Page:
Just before the ADL launched its attack on the religious right, a San Francisco court quietly disposed of what should have been a major ADL scandal. On May 27th, Tom Gerard, a former inspector with the San Francisco police department, was sentenced to 45 days in jail and three years' probation for leaking confidential police files to the ADL. Gerard had pleaded no contest to charges that he had illegally abused his access to a police computer system in order to obtain information about the activities of pro-Palestinian and white supremacist organizations and various "extremist" groups; that material was leaked to Roy Bullock, an investigator in the employ of the ADL.
Following the discovery of the ADL's information pipeline, police raided the homes of Gerard and Bullock and seized files containing the names of thousands of individuals and organizations. Gerard fled to the Philippines one step ahead of prosecution; however, no charges were ever filed against Bullock. Last November, the San Francisco District Attorney's office announced that it would not file criminal charges against the ADL in exchange for a $75,000 "donation" from the ADL into a "hate crimes reward and education fund." Essentially, the ADL bribed the District Attorney's office with money that will be used to advance the prosecution of the organization's political enemies.
Significant charges against Gerard were dropped in April when the FBI -- which had entered the case in 1993 -- refused to release documents which Gerard's attorney claimed would establish the ex-policeman's innocence. At the time, Municipal Court Judge J. Dominique Olcomendy stated, "We know the federal government is still investigating this case because they tell me that's why they won't release documents [acquired on behalf of the ADL]." However, ADL defense counsel Jerrold Ladar believes that Gerard's sentencing brought an end to any criminal investigation of the scandal. "It is nice to see the last remnant of the criminal case wrapped up and closed. It is time it was completely put to bed," Ladar told the May 28th San Francisco Chronicle.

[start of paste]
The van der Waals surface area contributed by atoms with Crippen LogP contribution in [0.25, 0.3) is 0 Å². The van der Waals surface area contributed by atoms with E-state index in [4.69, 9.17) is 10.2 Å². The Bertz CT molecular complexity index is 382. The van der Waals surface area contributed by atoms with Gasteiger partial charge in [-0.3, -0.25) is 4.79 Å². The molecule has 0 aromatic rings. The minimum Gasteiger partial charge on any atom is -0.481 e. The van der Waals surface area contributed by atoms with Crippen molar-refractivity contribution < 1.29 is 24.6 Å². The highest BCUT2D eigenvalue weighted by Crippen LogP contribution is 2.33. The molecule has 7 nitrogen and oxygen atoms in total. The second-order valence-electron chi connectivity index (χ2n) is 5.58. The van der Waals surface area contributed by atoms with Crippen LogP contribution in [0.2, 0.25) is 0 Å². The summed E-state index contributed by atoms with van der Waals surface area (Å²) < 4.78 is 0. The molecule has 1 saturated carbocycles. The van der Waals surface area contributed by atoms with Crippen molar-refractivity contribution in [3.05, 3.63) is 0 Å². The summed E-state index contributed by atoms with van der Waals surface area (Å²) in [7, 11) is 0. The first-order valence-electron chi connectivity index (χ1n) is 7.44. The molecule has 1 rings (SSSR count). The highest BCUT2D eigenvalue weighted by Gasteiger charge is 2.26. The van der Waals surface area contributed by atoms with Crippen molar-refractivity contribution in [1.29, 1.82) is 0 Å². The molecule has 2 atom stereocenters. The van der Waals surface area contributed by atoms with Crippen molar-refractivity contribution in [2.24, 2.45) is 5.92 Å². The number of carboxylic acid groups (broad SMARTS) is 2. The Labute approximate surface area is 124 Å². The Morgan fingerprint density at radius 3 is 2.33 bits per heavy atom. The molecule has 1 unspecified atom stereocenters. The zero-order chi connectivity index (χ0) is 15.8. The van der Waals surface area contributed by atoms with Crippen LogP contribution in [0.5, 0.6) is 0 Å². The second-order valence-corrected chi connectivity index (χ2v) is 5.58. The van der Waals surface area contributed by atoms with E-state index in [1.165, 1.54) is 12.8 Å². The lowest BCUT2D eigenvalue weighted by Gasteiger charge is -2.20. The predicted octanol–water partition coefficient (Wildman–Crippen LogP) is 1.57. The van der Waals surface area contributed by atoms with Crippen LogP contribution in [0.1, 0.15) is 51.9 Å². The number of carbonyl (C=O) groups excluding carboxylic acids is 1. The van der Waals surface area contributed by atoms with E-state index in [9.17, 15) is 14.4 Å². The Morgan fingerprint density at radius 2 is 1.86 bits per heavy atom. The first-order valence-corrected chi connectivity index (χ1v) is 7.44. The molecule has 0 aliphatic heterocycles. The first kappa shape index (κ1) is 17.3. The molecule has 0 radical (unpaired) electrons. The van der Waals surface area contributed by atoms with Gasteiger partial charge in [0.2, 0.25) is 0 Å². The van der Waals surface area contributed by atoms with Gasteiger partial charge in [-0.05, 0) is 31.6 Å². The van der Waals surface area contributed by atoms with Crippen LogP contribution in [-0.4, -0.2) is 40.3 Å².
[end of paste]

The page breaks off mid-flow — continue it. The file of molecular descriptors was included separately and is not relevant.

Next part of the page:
Although several civil suits are pending against the ADL, Janet Reno's Justice Department has shown little inclination to pursue an investigation of the spy scandal. Given the Clinton Administration's high-profile campaign against "hate groups" and "right-wing extremists," it is possible that the materials acquired from the ADL's spy network may be put to some use other than prosecuting those who illegally collected the information.